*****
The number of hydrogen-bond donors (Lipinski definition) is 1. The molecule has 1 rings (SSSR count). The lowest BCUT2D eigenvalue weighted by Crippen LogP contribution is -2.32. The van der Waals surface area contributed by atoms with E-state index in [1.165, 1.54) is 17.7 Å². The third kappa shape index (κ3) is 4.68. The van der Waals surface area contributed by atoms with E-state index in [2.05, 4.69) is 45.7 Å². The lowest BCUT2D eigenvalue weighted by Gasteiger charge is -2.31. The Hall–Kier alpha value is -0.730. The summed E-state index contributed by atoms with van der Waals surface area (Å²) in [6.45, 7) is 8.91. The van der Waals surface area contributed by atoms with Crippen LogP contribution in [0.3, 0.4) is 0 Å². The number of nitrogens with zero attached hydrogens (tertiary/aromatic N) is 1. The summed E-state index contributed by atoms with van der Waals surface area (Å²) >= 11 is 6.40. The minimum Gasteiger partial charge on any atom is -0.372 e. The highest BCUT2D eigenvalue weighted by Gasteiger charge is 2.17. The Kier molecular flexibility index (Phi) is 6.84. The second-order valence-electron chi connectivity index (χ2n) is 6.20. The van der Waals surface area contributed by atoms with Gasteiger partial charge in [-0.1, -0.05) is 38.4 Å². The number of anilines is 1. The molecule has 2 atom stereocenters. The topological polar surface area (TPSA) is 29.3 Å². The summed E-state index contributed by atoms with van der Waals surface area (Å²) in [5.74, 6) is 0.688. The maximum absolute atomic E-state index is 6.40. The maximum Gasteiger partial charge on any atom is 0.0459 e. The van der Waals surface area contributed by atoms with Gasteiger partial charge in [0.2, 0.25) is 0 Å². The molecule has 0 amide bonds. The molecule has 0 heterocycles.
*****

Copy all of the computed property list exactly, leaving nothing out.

The number of hydrogen-bond donors (Lipinski definition) is 1. The molecule has 1 rings (SSSR count). The lowest BCUT2D eigenvalue weighted by Crippen LogP contribution is -2.32. The van der Waals surface area contributed by atoms with E-state index in [1.165, 1.54) is 17.7 Å². The third kappa shape index (κ3) is 4.68. The van der Waals surface area contributed by atoms with E-state index in [2.05, 4.69) is 45.7 Å². The lowest BCUT2D eigenvalue weighted by Gasteiger charge is -2.31. The Hall–Kier alpha value is -0.730. The summed E-state index contributed by atoms with van der Waals surface area (Å²) in [6.45, 7) is 8.91. The van der Waals surface area contributed by atoms with Crippen LogP contribution in [0.3, 0.4) is 0 Å². The number of nitrogens with zero attached hydrogens (tertiary/aromatic N) is 1. The summed E-state index contributed by atoms with van der Waals surface area (Å²) >= 11 is 6.40. The minimum Gasteiger partial charge on any atom is -0.372 e. The highest BCUT2D eigenvalue weighted by Gasteiger charge is 2.17. The Kier molecular flexibility index (Phi) is 6.84. The second-order valence-electron chi connectivity index (χ2n) is 6.20. The van der Waals surface area contributed by atoms with Gasteiger partial charge in [-0.1, -0.05) is 38.4 Å². The number of anilines is 1. The molecule has 2 atom stereocenters. The topological polar surface area (TPSA) is 29.3 Å². The summed E-state index contributed by atoms with van der Waals surface area (Å²) in [5.74, 6) is 0.688. The maximum absolute atomic E-state index is 6.40. The maximum Gasteiger partial charge on any atom is 0.0459 e. The van der Waals surface area contributed by atoms with Gasteiger partial charge in [0.2, 0.25) is 0 Å². The molecule has 0 amide bonds. The molecule has 0 heterocycles.